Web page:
Illegal mining activities have always been extremely difficult to detect, due to the remoteness of the region and the expanse of the Amazon rainforest. It is nearly impossible to pinpoint a clandestine airstrip in a patch of cleared forest or series of riverside sluices from the ground. Furthermore, the sheer extent of the territory that needs to be monitored makes detection by airplane flyovers much like searching for a needle in a never-ending green haystack.
Tirio cartographers entering data, Suriname. Image courtesy of ACT.
Satellite imaging through Google Earth has made the task of policing their territory much, much easier for the Indians. From various ACT offices in South America, Indians log onto the Internet and launch Google Earth to monitor their lands for any new signs of suspicious activity. They pinpoint suspect areas, note the coordinates, and then go on foot patrol to investigate the area further. If the area is too difficult to reach by foot, they will mark the spot for future flyovers with government officials.
The Google Earth team has been committed to helping ACT and the indigenous tribes protect their rainforests in a number of ways. ACT provides the Google Earth team with lists of coordinates where it would be helpful to have sharper images. Google Earth purchases, when possible, better satellite images of the areas in question, so that coordinates that were once extremely blurry when users zoomed in would have better resolution. The newly updated, high resolution images have allowed the Indians to identify invasions and illegal activities they never knew existed, right down to the smallest gold mine.
Google Earth is also committed to "layering" satellite images with complementary content, such as photos, indigenous place names, and other content that will help illustrate the tribes’ struggle to preserve their land and culture.
Mapping for a Better Future
GPS mapping combined with satellite imaging from Google Earth allow the Indians to create risk maps for the future - maps that will serve a critical role in ongoing land management and politics. By identifying the location and movement of threats to their territorial borders – gold mines coming in here, campesinos from over there, a new swath of deforestation not far from where a road was recently opened – the Indians are now able to take a proactive approach in protecting their homelands.
Ikpeng cartographers, Eastern Amazon. Image courtesy of ACT.
The maps have also played an important part in community building, as well. GPS mapping has brought rival tribes together for a common good. Whereas, before, neighboring tribes kept to themselves in their own territories, the maps help show them that they, in actuality, occupy one large, connected piece of land – and that intertribal collaboration may be their best defense.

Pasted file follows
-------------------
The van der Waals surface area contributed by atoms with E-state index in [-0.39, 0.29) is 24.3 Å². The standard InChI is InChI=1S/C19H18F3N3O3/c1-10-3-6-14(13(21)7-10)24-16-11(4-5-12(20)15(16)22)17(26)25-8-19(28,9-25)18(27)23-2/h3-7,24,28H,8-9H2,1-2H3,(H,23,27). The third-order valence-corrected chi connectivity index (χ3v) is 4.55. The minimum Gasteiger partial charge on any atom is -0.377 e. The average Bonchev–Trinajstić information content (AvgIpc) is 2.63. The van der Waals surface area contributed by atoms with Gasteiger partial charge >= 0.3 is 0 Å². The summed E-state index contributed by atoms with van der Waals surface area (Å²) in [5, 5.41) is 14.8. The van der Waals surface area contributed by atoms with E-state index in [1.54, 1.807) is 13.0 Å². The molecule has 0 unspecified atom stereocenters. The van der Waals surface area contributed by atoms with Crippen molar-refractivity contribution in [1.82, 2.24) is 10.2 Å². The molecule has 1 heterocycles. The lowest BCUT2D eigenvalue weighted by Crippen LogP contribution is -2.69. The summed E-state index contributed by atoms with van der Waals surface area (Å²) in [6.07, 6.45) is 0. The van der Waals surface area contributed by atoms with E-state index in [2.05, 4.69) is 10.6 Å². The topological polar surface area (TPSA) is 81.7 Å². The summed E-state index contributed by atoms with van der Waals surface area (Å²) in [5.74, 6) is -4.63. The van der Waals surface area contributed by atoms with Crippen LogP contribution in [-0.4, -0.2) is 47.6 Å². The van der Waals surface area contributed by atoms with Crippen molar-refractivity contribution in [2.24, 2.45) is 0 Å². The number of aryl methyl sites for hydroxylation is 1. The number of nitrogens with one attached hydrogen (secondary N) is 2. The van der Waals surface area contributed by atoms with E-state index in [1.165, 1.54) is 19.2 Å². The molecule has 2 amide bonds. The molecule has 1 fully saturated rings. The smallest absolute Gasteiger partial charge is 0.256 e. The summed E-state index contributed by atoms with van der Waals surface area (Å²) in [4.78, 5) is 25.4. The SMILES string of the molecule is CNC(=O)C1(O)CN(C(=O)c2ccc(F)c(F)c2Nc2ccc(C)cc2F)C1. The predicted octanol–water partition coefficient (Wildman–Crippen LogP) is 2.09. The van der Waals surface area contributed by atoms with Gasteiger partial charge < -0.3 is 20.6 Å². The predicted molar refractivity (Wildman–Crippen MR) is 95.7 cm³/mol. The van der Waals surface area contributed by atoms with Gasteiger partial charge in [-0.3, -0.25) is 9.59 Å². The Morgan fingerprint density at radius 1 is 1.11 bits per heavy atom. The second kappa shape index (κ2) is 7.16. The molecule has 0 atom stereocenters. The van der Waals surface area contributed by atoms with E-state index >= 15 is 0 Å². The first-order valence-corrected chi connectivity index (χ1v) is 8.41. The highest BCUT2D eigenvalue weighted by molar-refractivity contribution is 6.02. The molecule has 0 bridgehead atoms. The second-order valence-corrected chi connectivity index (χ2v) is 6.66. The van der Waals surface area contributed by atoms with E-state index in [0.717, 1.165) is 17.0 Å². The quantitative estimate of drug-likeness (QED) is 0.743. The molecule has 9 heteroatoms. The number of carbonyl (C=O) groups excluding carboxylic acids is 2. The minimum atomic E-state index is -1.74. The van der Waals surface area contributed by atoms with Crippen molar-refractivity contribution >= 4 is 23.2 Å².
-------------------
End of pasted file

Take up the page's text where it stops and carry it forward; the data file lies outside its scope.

Mapping also bridges the generational gap between indigenous elders and the youth. The elders share their knowledge of the forest, including the rich lore that permeates their knowledge of the land. The youth are hungry to learn how to use the newest technologies - computers, the Internet, GPS, and Google Earth. Where once technology created a digital divide, in this case, it forges a powerful bridges between generations.
“If you make a map for somebody, whether it’s some kid in the inner city or some Indian in the Amazon, it may help them,” says Mark Plotkin. “But if you teach them how to make their own map, it’s empowering them and it’s teaching self-reliance.”
Apalai children, Tumucumaque Indigenous Reserve. Image courtesy of ACT.
The Amazon Conservation Team (ACT) was founded by Mark Plotkin , a renowned Harvard-trained ethnobotanist and author of 2 books, Tales of a Shaman's Apprentice and Medicine Quest . Mark has spent much of the last 20 years working with isolated indigenous tribes in various parts of the world, especially the Indians of the South American Amazon. ACT's mission is to work in partnership with indigenous people in conserving biodiversity, health, and culture in tropical America.
In December 2007, the Amazon Conservation Team was awarded Mongabay.com's inaugural "Innovation in Conservation Award" commemorating its “path-breaking efforts to enable indigenous Amazonians to maintain ties to their history and cultural traditions while protecting their rainforest home from illegal loggers and miners.”
ACT was also recently given a top rating (four stars) by Charity Navigator, which ranks not-for-profit organizations in terms of their effectiveness and efficiency.
You can support ACT's immense work in helping indigenous peoples save rainforests and their cultural legacy by donating here.